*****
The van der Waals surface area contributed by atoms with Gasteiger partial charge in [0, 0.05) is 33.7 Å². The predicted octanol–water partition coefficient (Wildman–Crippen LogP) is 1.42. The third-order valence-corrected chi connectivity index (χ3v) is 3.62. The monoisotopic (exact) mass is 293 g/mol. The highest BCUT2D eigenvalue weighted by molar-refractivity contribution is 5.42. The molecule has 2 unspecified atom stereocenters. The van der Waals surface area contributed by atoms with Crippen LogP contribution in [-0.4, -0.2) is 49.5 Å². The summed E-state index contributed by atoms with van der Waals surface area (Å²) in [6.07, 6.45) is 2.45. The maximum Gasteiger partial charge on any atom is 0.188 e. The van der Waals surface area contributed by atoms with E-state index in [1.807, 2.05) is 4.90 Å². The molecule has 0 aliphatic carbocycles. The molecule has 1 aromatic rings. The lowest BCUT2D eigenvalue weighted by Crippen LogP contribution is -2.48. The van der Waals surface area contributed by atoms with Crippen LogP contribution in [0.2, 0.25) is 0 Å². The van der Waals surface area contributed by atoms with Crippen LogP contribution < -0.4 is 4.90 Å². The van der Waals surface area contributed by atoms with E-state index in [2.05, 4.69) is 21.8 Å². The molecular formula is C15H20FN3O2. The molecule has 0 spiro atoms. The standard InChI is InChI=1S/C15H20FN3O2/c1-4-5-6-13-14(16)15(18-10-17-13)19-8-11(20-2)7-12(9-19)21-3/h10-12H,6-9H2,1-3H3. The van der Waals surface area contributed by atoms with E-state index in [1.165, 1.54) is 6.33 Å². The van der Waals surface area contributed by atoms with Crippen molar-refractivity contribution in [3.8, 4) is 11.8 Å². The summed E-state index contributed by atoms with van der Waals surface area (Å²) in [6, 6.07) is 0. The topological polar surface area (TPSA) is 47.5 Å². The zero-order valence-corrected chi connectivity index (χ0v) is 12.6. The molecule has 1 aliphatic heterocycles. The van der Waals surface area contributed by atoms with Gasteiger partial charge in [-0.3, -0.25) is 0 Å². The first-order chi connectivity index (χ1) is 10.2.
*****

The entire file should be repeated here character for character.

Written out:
The van der Waals surface area contributed by atoms with Gasteiger partial charge in [0, 0.05) is 33.7 Å². The predicted octanol–water partition coefficient (Wildman–Crippen LogP) is 1.42. The third-order valence-corrected chi connectivity index (χ3v) is 3.62. The monoisotopic (exact) mass is 293 g/mol. The highest BCUT2D eigenvalue weighted by molar-refractivity contribution is 5.42. The molecule has 2 unspecified atom stereocenters. The van der Waals surface area contributed by atoms with Crippen LogP contribution in [-0.4, -0.2) is 49.5 Å². The summed E-state index contributed by atoms with van der Waals surface area (Å²) in [6.07, 6.45) is 2.45. The maximum Gasteiger partial charge on any atom is 0.188 e. The van der Waals surface area contributed by atoms with E-state index in [1.807, 2.05) is 4.90 Å². The molecule has 0 aliphatic carbocycles. The molecule has 1 aromatic rings. The lowest BCUT2D eigenvalue weighted by Crippen LogP contribution is -2.48. The van der Waals surface area contributed by atoms with Crippen LogP contribution in [0.2, 0.25) is 0 Å². The van der Waals surface area contributed by atoms with Crippen LogP contribution < -0.4 is 4.90 Å². The van der Waals surface area contributed by atoms with E-state index in [2.05, 4.69) is 21.8 Å². The molecular formula is C15H20FN3O2. The molecule has 0 spiro atoms. The standard InChI is InChI=1S/C15H20FN3O2/c1-4-5-6-13-14(16)15(18-10-17-13)19-8-11(20-2)7-12(9-19)21-3/h10-12H,6-9H2,1-3H3. The van der Waals surface area contributed by atoms with E-state index in [1.165, 1.54) is 6.33 Å². The van der Waals surface area contributed by atoms with Crippen molar-refractivity contribution in [3.8, 4) is 11.8 Å². The summed E-state index contributed by atoms with van der Waals surface area (Å²) in [6, 6.07) is 0. The topological polar surface area (TPSA) is 47.5 Å². The zero-order valence-corrected chi connectivity index (χ0v) is 12.6. The molecule has 1 aliphatic heterocycles. The van der Waals surface area contributed by atoms with Gasteiger partial charge in [-0.3, -0.25) is 0 Å². The first-order chi connectivity index (χ1) is 10.2.